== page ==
The most common way to avoid this hurdle is to include a “liquidated damages” provision in the purchase contract. In fact, the Court of Appeal’s opinion in the Kuish case specifically noted that the agreement did not contain a liquidated damages provision. Under a liquidated damages provision, the parties acknowledge that the damage likely to be sustained by the seller in the event of a default by the buyer will be uncertain or difficult to prove, and they agree on a fixed amount of damages that will be presumed to have been suffered if the buyer defaults. That amount is often the amount of the deposit, but it can be more or less than the deposit.

If the liquidated damages amount is not unreasonable under the circumstances that existed at the time the contract was signed, the seller does not have to prove that there was any actual harm. Unless the buyer can carry the burden of proving that the amount was unreasonable, the courts will enforce the liquidated damages provision.

In the case of residential property, liquidated damages up to 3% of the purchase price are, by statute, presumed to be reasonable; liquidated damages greater than 3% of the purchase price are presumed to be unreasonable. The 3% standard technically does not apply to non-residential property, but it is well-known to judges, and undoubtedly has some influence on their perception of what is reasonable and unreasonable. (To save you from having to do the math, in the Kuish case the “nonrefundable” deposit was equal to about 4.4% of the sales price.)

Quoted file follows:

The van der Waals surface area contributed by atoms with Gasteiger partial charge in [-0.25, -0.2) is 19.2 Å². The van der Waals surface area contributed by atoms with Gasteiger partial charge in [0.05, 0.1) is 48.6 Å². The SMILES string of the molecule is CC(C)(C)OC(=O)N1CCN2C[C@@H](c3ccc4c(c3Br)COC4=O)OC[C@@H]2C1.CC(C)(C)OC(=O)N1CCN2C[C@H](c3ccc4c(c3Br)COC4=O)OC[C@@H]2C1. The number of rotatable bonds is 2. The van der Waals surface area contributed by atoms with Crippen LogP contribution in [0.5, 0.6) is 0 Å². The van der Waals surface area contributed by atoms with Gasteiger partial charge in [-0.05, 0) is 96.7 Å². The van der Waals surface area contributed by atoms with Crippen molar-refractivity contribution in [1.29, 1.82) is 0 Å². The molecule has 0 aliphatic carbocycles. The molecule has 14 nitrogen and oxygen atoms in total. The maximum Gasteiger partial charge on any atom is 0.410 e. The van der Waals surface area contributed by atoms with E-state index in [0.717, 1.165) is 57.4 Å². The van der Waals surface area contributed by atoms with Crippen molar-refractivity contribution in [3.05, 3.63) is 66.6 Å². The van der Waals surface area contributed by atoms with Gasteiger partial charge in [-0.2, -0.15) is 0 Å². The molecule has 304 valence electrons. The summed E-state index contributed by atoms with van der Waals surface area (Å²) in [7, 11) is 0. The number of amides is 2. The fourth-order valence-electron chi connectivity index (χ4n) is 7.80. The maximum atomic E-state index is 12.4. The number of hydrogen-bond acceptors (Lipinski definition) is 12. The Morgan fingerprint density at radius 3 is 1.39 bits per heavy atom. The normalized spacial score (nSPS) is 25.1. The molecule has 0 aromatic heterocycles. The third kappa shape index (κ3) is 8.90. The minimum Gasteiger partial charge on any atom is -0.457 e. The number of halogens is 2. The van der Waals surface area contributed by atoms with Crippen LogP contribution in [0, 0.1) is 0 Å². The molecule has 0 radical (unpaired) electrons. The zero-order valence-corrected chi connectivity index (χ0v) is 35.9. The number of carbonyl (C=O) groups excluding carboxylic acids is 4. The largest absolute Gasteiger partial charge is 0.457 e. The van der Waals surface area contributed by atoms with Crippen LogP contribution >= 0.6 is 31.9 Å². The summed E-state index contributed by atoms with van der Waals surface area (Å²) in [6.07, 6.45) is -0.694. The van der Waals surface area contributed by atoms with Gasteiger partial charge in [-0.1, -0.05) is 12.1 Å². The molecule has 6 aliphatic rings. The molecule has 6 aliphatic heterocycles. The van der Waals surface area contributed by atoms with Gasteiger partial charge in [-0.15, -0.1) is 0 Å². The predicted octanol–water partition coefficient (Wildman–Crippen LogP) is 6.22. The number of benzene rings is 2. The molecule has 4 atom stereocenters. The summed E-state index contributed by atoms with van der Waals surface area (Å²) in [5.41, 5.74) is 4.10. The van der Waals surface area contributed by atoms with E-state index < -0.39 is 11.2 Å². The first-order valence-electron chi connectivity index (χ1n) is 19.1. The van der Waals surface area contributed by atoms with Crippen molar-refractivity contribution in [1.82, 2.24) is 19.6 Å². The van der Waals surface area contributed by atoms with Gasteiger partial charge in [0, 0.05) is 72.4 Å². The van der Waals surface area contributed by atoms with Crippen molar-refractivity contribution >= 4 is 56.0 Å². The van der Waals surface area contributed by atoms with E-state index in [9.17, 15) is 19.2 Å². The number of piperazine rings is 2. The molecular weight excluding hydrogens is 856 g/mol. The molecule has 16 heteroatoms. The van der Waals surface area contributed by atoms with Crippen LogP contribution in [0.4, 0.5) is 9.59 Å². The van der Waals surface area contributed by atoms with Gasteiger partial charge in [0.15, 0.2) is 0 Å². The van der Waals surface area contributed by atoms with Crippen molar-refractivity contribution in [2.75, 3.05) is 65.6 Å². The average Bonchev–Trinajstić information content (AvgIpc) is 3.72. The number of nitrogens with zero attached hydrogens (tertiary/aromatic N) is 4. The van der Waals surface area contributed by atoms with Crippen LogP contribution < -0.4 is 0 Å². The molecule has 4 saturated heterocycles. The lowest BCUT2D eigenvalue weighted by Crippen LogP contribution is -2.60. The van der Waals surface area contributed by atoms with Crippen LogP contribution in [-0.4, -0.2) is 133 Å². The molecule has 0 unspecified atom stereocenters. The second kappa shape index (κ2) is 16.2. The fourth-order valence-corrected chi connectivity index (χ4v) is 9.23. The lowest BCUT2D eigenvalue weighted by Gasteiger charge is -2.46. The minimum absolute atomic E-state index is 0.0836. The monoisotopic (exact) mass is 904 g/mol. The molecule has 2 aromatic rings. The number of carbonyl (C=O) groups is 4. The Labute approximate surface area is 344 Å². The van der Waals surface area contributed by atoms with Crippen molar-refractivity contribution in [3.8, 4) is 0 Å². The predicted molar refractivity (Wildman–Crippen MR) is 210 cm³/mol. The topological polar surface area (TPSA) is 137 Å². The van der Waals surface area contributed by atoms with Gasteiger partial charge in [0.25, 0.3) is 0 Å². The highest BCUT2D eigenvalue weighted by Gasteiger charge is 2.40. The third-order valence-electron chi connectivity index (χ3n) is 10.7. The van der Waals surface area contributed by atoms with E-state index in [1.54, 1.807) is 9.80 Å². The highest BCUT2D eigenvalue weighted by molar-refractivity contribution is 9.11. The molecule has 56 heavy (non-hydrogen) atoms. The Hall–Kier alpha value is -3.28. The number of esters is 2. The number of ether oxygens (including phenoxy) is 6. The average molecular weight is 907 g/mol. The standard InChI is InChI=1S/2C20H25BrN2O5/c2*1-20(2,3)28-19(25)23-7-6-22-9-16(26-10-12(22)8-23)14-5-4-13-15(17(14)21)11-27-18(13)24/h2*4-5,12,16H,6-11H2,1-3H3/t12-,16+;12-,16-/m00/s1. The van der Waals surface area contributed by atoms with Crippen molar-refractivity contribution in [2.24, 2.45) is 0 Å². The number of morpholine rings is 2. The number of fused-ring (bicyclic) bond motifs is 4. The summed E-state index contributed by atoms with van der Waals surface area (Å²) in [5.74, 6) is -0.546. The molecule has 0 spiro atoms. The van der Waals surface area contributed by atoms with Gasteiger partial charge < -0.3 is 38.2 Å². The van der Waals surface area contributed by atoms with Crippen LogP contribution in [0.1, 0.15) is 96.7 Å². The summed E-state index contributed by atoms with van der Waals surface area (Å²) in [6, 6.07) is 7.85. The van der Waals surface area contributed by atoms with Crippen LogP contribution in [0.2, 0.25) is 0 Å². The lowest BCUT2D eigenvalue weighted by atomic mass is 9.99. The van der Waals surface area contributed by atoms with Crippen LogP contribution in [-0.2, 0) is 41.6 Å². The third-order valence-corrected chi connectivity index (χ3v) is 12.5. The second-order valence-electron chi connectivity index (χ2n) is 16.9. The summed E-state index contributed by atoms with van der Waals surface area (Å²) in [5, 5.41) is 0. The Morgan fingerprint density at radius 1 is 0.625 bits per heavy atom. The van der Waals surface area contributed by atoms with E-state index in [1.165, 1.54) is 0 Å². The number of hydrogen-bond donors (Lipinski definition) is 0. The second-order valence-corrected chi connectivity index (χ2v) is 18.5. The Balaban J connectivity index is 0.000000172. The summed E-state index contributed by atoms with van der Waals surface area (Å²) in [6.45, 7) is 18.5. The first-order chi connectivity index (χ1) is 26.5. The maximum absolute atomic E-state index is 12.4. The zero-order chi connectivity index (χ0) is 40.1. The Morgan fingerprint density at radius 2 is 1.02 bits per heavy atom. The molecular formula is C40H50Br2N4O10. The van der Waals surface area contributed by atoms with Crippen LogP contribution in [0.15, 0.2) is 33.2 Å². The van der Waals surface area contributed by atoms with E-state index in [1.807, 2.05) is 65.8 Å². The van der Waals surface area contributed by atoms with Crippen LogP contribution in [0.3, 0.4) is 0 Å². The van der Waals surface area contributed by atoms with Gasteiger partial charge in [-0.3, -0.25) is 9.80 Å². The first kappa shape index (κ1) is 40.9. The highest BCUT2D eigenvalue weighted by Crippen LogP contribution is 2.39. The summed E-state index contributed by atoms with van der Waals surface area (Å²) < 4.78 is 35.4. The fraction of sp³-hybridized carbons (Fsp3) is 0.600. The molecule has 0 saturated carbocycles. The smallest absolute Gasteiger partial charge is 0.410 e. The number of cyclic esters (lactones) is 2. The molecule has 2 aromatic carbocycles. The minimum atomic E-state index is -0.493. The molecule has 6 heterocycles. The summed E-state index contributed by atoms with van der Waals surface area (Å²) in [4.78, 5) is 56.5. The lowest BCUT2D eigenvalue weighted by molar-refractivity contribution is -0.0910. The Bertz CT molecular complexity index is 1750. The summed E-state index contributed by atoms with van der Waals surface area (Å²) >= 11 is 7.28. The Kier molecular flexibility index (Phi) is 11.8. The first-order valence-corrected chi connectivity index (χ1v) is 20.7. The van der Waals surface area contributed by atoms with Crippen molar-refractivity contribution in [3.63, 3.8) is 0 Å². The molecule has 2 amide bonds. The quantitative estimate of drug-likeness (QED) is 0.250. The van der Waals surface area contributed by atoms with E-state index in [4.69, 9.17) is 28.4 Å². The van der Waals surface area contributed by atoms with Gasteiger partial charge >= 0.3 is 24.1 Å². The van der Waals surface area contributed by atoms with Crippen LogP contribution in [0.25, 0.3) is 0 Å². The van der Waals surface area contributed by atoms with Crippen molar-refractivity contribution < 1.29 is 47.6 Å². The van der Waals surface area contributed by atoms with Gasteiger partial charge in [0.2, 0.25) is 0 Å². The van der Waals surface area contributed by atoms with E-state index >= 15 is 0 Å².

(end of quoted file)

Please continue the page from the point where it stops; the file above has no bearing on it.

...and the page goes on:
In a falling market, the seller should be more careful about the use of a liquidated damages provision, because the actual harm caused by a breach might be greater than the specified amount of liquidated damages, and the seller will be limited to the liquidated damages amount. Nonetheless, most sellers should prefer to have a liquidated damages clause, since it will reduce the likelihood and complexity of any litigation over the seller’s entitlement to retain the money.

In order to be enforceable, liquidated damages provisions must also satisfy other standards imposed by statute, such as being separately signed or initialed by the parties; in printed contracts, the written words must meet specified size, typeface and color requirements.

As an alternative to liquidated damages provisions, especially in long escrows, sellers can achieve similar economic results with less risk of litigation through the creative use of options. The law regarding options evolved differently than the law regarding damages, and is far more deferential to the agreement of the parties than is the law of damages.

A payment for the grant of an option will usually be treated as fully-earned (and therefore truly “nonrefundable”) at the time it is granted. Buyers are more likely to go along with the concept that the option payment will be immediately paid to the seller, rather than held in escrow. Further, the parties’ determination of what an option is worth is generally not subject to second-guessing by a court; the provision does not have to be separately signed, or initialed, or printed in a specified way; and the buyer always has the burden of trying to overturn an option contract.